Telegram has since evolved into more than just an alternative to the streaming platforms. Chawla explains you can find almost any content under the sun — classics unavailable on any mainstream platform (even torrents, a file distribution platform), foreign language films in high quality and with good subtitles, as well as lesser-known critically acclaimed films that win big at festivals.

All of this has helped her develop and keep up her taste for world cinema. “What I don’t find anywhere, I find here. For example, I watched this critically acclaimed, Oscar-nominated documentary, For Sama on the platform, and I had failed to find it even on torrents.”

Dhakrey says he has been able to watch on Telegram otherwise unavailable films.

“I have watch shows like Hulu’s period comedy-drama ‘The Great’ or movies like Knives Out (now available on Airtel XStream), The Professional (1994), The King Of Staten Island (2020) and Booksmart (2019), without any hassle. Some of them are just not available in India … so for a filmmaker like me, it’s a blessing in disguise as I am able to watch everything I want to watch and not be limited to its availability in the country.”

For a decade now, torrents have been the go-to web location for downloading content unavailable in one’s region, but it comes with its own problems, primarily the amount of data and time it takes to download a movie or a show. Telegram has eclipsed this by providing faster options to access content, making it less cumbersome.

“I can use torrents only on my laptop and for some reason, it uses a lot of data; this is not the case with Telegram, where I can watch shows instantly on my phone,” the Delhi-based freelancer says.

Other users have noted how torrents open users up to the risk of picking up malware, and streaming sites like F Movies almost always serve pornographic ads. In contrast, Chawla says her Telegram experience has been seamless, with access to clean, high quality content to boot.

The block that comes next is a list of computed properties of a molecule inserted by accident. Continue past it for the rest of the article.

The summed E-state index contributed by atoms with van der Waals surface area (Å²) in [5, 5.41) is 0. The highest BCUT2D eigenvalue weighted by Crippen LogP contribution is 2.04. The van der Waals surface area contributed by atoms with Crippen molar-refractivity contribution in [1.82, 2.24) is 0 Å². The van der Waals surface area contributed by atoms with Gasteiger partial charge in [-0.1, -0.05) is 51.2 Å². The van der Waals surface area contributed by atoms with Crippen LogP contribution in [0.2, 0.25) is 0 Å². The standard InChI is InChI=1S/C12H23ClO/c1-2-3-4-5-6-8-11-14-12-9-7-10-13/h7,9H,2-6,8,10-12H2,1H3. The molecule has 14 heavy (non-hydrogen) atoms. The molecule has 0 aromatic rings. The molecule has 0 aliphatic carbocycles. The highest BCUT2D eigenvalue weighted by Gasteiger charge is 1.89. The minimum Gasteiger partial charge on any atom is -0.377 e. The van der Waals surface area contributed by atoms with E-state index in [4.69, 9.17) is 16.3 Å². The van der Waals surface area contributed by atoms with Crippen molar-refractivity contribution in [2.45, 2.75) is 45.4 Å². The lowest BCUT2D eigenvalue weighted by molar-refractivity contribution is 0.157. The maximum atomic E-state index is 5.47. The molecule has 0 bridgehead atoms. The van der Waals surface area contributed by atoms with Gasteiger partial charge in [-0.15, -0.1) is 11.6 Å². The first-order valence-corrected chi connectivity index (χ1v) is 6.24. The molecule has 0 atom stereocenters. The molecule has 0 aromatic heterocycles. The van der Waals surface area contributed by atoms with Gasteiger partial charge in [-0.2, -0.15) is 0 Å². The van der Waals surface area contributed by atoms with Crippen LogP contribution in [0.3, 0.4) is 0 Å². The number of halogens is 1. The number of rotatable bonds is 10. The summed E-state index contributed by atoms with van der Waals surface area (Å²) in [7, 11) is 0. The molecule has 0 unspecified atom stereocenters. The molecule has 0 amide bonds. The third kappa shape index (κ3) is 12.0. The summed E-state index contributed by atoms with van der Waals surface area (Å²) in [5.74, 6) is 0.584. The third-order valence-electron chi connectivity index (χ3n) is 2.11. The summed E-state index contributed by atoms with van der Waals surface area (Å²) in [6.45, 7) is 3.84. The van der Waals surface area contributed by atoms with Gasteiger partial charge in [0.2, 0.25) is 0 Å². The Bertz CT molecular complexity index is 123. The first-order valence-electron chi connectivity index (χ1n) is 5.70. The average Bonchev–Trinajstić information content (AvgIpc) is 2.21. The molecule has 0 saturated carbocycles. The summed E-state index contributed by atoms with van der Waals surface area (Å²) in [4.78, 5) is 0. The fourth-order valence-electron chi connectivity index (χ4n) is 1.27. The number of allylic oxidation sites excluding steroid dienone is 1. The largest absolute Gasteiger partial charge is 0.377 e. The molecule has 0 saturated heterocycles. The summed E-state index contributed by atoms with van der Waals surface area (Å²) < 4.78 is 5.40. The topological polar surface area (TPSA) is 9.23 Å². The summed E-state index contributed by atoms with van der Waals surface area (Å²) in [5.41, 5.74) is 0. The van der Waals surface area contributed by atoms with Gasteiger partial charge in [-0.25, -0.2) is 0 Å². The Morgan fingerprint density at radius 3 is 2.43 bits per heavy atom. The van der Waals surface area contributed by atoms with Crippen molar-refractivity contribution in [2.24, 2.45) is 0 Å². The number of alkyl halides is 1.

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Not all is sunny on Telegram

There is a flip side though; Telegram also has its fair share of objectionable content available. Since one can share big files and make private groups so easily, videos of rape and child porn are also just as easily available, raising alarm bells.

Users can report content by emailing Telegram (abuse@telegram.org), but the platform is clear that it won’t regularise private content, according to its FAQ section. Telegram also doesn’t clearly state if it proactively takes down problematic content from its cloud instead of only relying on user feedback.

ThePrint reached Telegram for a comment on Twitter, but did not receive a response till the time of publishing this report.

Then there are copyright issues since content is pirated. A lot of times, the files disappear because they’ve been taken down. For example, when ThePrint looked for For Sama on the app, it didn’t get any credible hits. “The group doesn’t exist anymore, it must’ve been taken down,” Chawla says.

Then there’s the ethical issue of accessing pirated content. Piracy is estimated to cost the OTT industry in India almost USD 3.08 billion by 2022.

For users like Chawla, this is a two-sided coin.

“Many celebrities, films became popular because people accessed pirated versions of their work. Take Anurag Kashyap, for example.”

She insists that while it may hurt creators monetarily on the face of it, several worldwide celebrities wouldn’t have acquired such massive star status had people across the globe not been able to access their content in affordable ways.